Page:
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Review: 'The Bob's Burgers Movie' feels a little undercooked as animated series jumps to big screen

Mark Meszoros, The News-Herald (Willoughby, Ohio) on

Published in Entertainment News

We’re going to tip-toe way out on a limb here: The folks who will most enjoy “The Bob’s Burgers Movie” are the longtime fans of the TV series that has spawned it, “Bob’s Burgers.”

And there must be more of them than we’d realized, what with the Loren Bouchard-created animated comedy series remaining on the air since its debut on Fox in January 2011. (Honestly, as we’ve gravitated toward a heavy diet of streaming fare, we’re not sure we even knew it was still going.)

The offbeat show about a family-run burger joint is not without its charms, of course. It’s built around the appealing if odd Belcher family led by Bob (voiced by H. Jon Benjamin) and his upbeat wife, Linda (John Roberts). It is rounded out by three children: boy-crazy Tina (Dan Mintz), affable Gene (Eugene Mirman) and precocious Louise (Kristen Schaal).

And yet the appeal would not seem to be broad enough for “Bob’s Burgers” to produce a big-screen affair — and watching said affair serves only to reinforce that idea.

“The Bob’s Burgers Movie” is, at times, cute and clever. Overall, though, this mash-up of a murder mystery and a musical comedy — co-directed by Bouchard and Bernard Derriman and co-written by Bouchard and Nora Smith — isn’t all that engaging.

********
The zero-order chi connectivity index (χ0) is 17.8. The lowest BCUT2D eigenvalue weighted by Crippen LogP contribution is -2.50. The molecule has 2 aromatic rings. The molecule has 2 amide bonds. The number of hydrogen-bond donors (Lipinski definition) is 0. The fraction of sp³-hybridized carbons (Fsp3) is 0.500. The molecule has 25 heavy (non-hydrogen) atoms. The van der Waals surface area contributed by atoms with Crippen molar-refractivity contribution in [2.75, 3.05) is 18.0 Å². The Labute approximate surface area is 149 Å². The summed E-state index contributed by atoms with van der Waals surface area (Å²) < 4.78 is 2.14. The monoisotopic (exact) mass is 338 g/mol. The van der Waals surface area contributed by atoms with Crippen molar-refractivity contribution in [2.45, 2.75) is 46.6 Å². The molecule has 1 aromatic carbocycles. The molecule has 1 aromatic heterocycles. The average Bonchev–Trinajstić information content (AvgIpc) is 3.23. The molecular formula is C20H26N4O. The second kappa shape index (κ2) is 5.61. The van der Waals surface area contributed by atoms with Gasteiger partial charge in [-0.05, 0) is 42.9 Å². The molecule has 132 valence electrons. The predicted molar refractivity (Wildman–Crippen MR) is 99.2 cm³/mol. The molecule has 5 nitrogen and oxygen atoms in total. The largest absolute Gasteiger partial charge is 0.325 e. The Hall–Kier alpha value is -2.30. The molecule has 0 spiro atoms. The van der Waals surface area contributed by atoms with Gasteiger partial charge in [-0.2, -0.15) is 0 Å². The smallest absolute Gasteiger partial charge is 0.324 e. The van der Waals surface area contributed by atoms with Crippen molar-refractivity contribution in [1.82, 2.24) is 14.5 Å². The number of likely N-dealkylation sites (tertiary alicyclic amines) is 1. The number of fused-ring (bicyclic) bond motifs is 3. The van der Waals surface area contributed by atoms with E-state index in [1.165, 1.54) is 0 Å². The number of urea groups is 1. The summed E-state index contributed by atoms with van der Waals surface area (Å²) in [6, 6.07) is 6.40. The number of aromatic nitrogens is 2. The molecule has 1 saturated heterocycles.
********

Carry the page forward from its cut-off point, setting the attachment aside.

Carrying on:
It begins six years in the past, with the murder of a carnival worker at the wharf down the street from Bob’s Burgers. The skeleton of Cotton Candy Dan is discovered in a giant sinkhole that forms in front of the restaurant due to a water main rupturing.

 

“It’s that the guy who sold corn dogs?” Linda asks about Cotton Candy Dan, one of the movie’s lines that should be laugh-out-loud material but doesn’t quite land with the desired force.

The more immediate concern of the Belchers is the pending bank-loan payment they can’t afford even before a giant chasm forms in the street just beyond the entrance to their business. After the hole appears, the Belchers are faced with the prospect of the bank repossessing their restaurant equipment and not being able to pay landlord Calvin Fischoeder (Kevin Kline) the next month’s rent.

Other regular show guest stars voicing their characters include Gary Cole, as Sergeant Bosco; Larry Murphy, as restaurant frequenter Teddy; and Zach Galifianakis, as Felix Fischoeder, brother of Calvin.

The movie’s greatest asset is the often-deadpanned Benjamin, who’s been giving life to memorable animated characters since late-1990s/early-2000s “Dr. Katz, Professional Therapist” and “Home Movies,” two enjoyable series on which Bouchard worked. (And while Benjamin is good here, if you want to hear him at his best, check out the first several seasons of FX’s “Archer,” on which he voices sex-crazed, alcohol-loving super-spy Sterling Archer. Just fantastic stuff.)

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